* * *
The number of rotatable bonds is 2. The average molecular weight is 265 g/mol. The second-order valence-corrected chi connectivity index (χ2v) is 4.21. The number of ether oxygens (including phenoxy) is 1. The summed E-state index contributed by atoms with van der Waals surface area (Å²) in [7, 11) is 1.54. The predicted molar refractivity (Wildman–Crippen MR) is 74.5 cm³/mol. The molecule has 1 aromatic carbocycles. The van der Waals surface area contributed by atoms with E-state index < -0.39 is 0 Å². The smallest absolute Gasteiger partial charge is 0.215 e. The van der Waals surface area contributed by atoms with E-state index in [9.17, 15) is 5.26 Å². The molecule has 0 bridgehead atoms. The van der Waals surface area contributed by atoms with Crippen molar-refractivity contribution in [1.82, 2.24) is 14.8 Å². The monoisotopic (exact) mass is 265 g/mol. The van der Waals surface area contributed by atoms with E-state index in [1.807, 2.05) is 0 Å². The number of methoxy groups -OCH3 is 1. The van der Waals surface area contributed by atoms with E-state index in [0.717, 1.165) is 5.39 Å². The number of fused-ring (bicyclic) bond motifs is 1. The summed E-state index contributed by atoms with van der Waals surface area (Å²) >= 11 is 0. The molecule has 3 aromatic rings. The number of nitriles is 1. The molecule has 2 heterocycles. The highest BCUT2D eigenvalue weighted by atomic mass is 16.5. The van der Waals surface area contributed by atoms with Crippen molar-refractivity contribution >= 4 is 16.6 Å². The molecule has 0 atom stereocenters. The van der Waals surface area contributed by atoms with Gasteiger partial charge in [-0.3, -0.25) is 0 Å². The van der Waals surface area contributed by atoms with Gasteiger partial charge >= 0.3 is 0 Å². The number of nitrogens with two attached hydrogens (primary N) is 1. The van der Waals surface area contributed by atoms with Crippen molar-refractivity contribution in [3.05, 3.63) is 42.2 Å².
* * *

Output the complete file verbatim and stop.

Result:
The number of rotatable bonds is 2. The average molecular weight is 265 g/mol. The second-order valence-corrected chi connectivity index (χ2v) is 4.21. The number of ether oxygens (including phenoxy) is 1. The summed E-state index contributed by atoms with van der Waals surface area (Å²) in [7, 11) is 1.54. The predicted molar refractivity (Wildman–Crippen MR) is 74.5 cm³/mol. The molecule has 1 aromatic carbocycles. The van der Waals surface area contributed by atoms with E-state index < -0.39 is 0 Å². The smallest absolute Gasteiger partial charge is 0.215 e. The van der Waals surface area contributed by atoms with E-state index in [9.17, 15) is 5.26 Å². The molecule has 0 bridgehead atoms. The van der Waals surface area contributed by atoms with Crippen molar-refractivity contribution in [1.82, 2.24) is 14.8 Å². The monoisotopic (exact) mass is 265 g/mol. The van der Waals surface area contributed by atoms with E-state index in [1.807, 2.05) is 0 Å². The number of methoxy groups -OCH3 is 1. The van der Waals surface area contributed by atoms with E-state index in [0.717, 1.165) is 5.39 Å². The number of fused-ring (bicyclic) bond motifs is 1. The summed E-state index contributed by atoms with van der Waals surface area (Å²) >= 11 is 0. The molecule has 3 aromatic rings. The number of nitriles is 1. The molecule has 2 heterocycles. The highest BCUT2D eigenvalue weighted by atomic mass is 16.5. The van der Waals surface area contributed by atoms with Crippen molar-refractivity contribution >= 4 is 16.6 Å². The molecule has 0 atom stereocenters. The van der Waals surface area contributed by atoms with Gasteiger partial charge in [-0.3, -0.25) is 0 Å². The van der Waals surface area contributed by atoms with Gasteiger partial charge >= 0.3 is 0 Å². The number of nitrogens with two attached hydrogens (primary N) is 1. The van der Waals surface area contributed by atoms with Crippen molar-refractivity contribution in [3.05, 3.63) is 42.2 Å².